In the first stop on its Security Summit tour, Microsoft lays out its security progress and commitments.
NEW YORKMicrosoft Corp. isnt veering from its well-documented security course.
That message rang loud and clear, as the Redmond, Wash., software giant officially kicked off its 20-city Security Summit tour here on Tuesday morning.
"The idea of these summits is to give you the information you need to have a great experience around security, without having to suffer through bad experiences," said Mike Nash, corporate vice president in charge of Microsofts security and business technology group, who delivered the opening summit keynote.
Microsoft provided the few hundred Security Summit attendees a choice of a developer track or an IT Professional track. Attendees received a free "Microsoft Security Guidance Kit," with CD and DVD versions of tools for assessing security and developing corporate security policies and guidelines. Microsoft also provided attendees with a copy of the Beta 2 release of the Internet Security and Acceleration (ISA) 2004 firewall.
Nash highlighted the commitment made last fall by CEO Steve Ballmer to "reach, train and educate in security over 500,000 people within the next 12 months Microsoft is on track to reach this goal by the end of calendar 2004.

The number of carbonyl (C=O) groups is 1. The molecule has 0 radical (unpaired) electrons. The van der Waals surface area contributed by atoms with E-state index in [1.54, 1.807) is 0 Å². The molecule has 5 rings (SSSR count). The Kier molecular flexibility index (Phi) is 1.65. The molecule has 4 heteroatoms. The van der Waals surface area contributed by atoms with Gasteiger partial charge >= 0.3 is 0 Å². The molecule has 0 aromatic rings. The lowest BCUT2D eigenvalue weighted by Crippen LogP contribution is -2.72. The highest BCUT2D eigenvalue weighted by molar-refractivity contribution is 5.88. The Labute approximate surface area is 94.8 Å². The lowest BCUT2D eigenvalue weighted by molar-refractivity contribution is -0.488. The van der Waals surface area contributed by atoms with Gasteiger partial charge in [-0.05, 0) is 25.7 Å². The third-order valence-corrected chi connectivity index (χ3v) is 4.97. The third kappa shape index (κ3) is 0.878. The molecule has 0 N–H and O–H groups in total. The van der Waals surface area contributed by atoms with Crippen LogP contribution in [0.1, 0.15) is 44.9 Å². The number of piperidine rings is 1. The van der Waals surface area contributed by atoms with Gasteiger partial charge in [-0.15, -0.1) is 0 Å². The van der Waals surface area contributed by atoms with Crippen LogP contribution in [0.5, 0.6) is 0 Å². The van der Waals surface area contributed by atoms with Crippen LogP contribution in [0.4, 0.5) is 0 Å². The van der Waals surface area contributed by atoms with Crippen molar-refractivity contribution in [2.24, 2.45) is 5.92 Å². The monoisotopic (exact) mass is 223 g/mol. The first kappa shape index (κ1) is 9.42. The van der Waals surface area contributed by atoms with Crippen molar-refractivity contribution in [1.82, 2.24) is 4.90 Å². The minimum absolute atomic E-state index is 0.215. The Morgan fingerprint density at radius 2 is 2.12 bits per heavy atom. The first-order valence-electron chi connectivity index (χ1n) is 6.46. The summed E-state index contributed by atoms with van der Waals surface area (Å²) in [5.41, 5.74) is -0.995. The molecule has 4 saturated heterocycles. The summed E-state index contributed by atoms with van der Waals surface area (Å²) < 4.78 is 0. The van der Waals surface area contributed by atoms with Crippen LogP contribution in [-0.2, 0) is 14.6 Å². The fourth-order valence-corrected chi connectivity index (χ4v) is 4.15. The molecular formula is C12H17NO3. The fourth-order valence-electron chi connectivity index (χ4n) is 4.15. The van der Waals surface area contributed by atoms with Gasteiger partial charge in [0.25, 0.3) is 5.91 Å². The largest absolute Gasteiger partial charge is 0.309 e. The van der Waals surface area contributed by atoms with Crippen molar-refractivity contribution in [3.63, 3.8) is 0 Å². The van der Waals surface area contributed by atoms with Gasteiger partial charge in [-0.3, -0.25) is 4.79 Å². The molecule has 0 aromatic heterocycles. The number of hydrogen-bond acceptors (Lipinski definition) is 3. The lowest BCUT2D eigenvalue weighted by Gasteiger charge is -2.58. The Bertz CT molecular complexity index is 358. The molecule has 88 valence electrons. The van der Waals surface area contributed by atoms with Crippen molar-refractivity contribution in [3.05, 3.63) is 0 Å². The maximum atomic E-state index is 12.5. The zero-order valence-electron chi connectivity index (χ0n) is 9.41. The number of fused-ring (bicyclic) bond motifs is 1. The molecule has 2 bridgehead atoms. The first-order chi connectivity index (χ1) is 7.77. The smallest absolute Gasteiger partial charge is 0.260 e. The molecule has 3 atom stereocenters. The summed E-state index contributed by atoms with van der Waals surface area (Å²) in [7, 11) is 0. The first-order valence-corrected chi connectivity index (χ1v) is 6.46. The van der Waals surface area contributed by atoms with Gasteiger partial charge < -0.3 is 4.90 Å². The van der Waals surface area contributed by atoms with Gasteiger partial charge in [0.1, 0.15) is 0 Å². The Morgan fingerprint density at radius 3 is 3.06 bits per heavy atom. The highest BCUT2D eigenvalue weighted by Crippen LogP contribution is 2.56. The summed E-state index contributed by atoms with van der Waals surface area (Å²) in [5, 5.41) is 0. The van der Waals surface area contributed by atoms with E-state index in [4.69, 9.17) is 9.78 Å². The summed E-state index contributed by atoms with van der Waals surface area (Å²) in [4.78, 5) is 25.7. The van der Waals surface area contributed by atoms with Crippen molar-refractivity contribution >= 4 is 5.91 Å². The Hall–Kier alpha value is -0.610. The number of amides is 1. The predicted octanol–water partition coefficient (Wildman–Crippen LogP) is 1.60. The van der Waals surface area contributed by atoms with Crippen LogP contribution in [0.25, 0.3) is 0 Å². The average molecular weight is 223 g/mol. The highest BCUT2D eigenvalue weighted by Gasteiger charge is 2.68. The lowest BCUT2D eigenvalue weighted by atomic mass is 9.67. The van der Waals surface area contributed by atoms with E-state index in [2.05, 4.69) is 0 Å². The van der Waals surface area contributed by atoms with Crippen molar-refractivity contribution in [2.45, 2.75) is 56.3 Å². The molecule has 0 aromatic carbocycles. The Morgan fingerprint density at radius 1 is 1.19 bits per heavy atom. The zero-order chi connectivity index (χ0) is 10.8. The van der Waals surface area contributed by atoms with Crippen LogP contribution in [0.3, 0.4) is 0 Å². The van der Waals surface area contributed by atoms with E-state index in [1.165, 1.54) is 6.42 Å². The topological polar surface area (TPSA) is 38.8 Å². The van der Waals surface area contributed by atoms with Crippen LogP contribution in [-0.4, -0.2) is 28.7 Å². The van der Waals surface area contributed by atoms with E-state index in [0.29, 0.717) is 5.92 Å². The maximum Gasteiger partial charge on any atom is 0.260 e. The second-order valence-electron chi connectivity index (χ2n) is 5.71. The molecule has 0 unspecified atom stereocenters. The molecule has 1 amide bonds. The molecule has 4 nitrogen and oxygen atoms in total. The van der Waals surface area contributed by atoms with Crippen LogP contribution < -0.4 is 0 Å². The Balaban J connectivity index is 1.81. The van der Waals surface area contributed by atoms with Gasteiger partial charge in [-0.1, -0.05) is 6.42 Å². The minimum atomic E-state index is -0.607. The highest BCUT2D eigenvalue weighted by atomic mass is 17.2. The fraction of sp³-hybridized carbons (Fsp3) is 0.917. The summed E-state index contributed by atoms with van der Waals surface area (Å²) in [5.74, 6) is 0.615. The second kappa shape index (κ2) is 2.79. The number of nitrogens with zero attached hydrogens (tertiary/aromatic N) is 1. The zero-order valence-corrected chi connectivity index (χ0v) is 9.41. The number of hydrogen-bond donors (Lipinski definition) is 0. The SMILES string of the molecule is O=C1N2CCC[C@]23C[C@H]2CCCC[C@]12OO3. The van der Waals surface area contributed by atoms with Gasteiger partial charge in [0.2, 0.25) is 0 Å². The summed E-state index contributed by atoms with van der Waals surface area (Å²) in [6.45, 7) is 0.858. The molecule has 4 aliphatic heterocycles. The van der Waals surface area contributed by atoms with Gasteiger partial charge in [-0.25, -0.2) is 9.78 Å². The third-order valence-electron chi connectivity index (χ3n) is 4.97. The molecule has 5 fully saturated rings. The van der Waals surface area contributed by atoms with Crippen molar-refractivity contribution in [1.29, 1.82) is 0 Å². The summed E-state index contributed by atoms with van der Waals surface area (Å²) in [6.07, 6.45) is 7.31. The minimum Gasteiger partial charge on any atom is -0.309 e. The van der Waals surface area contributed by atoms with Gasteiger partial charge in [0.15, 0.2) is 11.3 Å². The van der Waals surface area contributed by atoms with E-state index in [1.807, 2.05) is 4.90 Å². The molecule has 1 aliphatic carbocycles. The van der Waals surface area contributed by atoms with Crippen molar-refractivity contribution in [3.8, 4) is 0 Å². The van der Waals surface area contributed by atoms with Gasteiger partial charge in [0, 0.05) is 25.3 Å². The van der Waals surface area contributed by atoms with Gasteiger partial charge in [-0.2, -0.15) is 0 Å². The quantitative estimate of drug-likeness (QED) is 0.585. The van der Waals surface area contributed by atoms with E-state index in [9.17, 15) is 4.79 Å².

Nash reiterated the same security messages that Microsoft executivesfrom Chairman Bill Gates on downhave been emphasizing for the past several months.
Customers want to reduce their security risks by assessing their environments; improving isolation and resiliency; and developing and implementing controls, he said. At the same time, Nash noted, customers want to continue to further automate their businesses by connecting with customers, integrating with partners and building self-service applications. But they only want to do so if it doesnt entail greater security risks.
Nash said Microsoft would deliver a much-enhanced security experience for Windows users this summer, when it ships Windows XP Service Pack 2 (SP2) is set to include new and more stringent firewall, e-mail, instant-messaging, web-browsing and memory-management controls.
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